These are just a taste of the treasures waiting to be discovered in the Isles of Scilly. With its diverse landscapes, rich history, and laid-back charm, this enchanting archipelago promises an unforgettable adventure for every visitor.

St. Agnes: A Wildlife Watcher’s Paradise

st agnes isles of scilly

St. Agnes, a car-free island adorned with golden sands and crystal-clear waters, is a haven for nature lovers and wildlife enthusiasts. Renowned for its diverse birdlife, the island attracts birdwatchers from across the globe. Keep an eye out for oystercatchers, guillemots, and razorbills nesting on the dramatic cliffs. Explore the intertidal rockpools teeming with colorful marine creatures like starfish, anemones, and crabs.

For the more adventurous, head to the north coast for some of the best coasteering in the archipelago. Kayaking offers a unique perspective of the island’s rugged coastline and hidden coves. Feeling peckish after your adventures? St. Agnes boasts charming cafes and pubs serving fresh seafood and local delicacies.

One of the island’s highlights is the shipwreck of the RMS Agnes, a passenger liner that ran aground in 1978. The skeletal remains of the ship offer a haunting reminder of the power of the sea. For a touch of history, visit the Troyte’s Gully, a fascinating network of tunnels carved by hand in the 18th century for growing vegetables. Climb the slopes of Gugh, the island’s highest point, and be rewarded with breathtaking panoramic views.

St. Martin’s: Idyllic Beaches and Island Charm

st martins

St. Martin’s, often referred to as the “Island of White Beaches”, is a sun-worshipper’s paradise. Pristine sands like Great Bay and Little Bay are perfect for swimming, sunbathing, and building sandcastles. Watersports enthusiasts can indulge in kayaking, paddleboarding, and windsurfing in the turquoise waters. For a unique experience, visit the Isles of Scilly Vineyard, the only vineyard in England that produces award-winning wines. Take a tour, sample their delectable wines,and learn about the unique challenges and rewards of viticulture on an island.

History buffs can explore the fascinating ruins of Star Castle, a 16th-century fortress offering panoramic views. For a glimpse into traditional island life, visit the St. Martin’s Museum, showcasing exhibits on the island’s rich maritime heritage and way of life.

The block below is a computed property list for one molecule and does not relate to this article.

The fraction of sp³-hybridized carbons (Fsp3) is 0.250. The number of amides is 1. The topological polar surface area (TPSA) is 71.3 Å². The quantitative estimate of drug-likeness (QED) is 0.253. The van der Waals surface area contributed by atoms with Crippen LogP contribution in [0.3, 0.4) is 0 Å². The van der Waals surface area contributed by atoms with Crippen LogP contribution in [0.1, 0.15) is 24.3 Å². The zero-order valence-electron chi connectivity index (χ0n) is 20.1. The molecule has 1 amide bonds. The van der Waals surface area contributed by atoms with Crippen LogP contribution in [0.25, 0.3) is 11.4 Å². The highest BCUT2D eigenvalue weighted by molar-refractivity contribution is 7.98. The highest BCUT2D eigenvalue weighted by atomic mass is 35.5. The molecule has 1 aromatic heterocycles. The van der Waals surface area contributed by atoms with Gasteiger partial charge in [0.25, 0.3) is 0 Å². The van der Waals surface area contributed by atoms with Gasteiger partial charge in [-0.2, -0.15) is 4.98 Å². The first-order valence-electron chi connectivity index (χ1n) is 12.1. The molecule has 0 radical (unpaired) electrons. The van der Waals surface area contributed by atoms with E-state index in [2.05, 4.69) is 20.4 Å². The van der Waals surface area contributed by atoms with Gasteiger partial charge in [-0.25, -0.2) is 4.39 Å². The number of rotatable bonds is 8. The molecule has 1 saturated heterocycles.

St. Martin’s offers a delightful selection of shops, cafes, and restaurants – perfect for browsing local crafts, savoring fresh seafood, or indulging in a traditional cream tea. Whether you seek relaxation on pristine beaches, exploration of historical sites, or a taste of local wines, St. Martin’s offers something for everyone.

Tean on St. Mary’s: A Natural Oasis

st marys

St. Mary’s boasts a hidden gem – Tean, a nature reserve overflowing with beauty and tranquility. Nestled between the villages of Hugh Town and Old Town, Tean offers a captivating escape for those seeking a break from the hustle and bustle. Wander through a network of well-maintained paths adorned with vibrant wildflowers, lush greenery, and tranquil ponds teeming with dragonflies and damselflies.

Tean’s crown jewel is the Higher Town Quarry, a disused quarry transformed into a haven for wildlife. Keep an eye out for a variety of birds, including kestrels and buzzards, soaring overhead. The quarry floor is home to a diverse array of wildflowers, creating a kaleidoscope of colors throughout the spring and summer months.

For a touch of history, explore the remnants of a gunpowder store dating back to the Napoleonic Wars. Continue your walk to the western edge of Tean and be rewarded with breathtaking views of the Atlantic Ocean. Pack a picnic basket and find a secluded spot to soak up the tranquility and rejuvenate your senses surrounded by nature’s beauty.

Samson: A Tiny Island with Big Charm


For the truly adventurous, a day trip to Samson, the smallest inhabited island in the archipelago, offers a unique and unforgettable experience. Accessible only by boat during high tide, Samson exudes an aura of serenity and remoteness. Explore the island on foot via a network of well-marked paths, passing by picturesque cottages and sweeping coastal vistas.

Birdwatchers will be enthralled by the abundant birdlife, with oystercatchers, skylarks, and linnets creating a symphony of sound. Samson boasts stunning beaches, perfect for a picnic or simply relaxing and soaking in the serenity. For a touch of history, visit the Garrison, a collection of well-preserved 17th-century buildings that once served as a defensive outpost.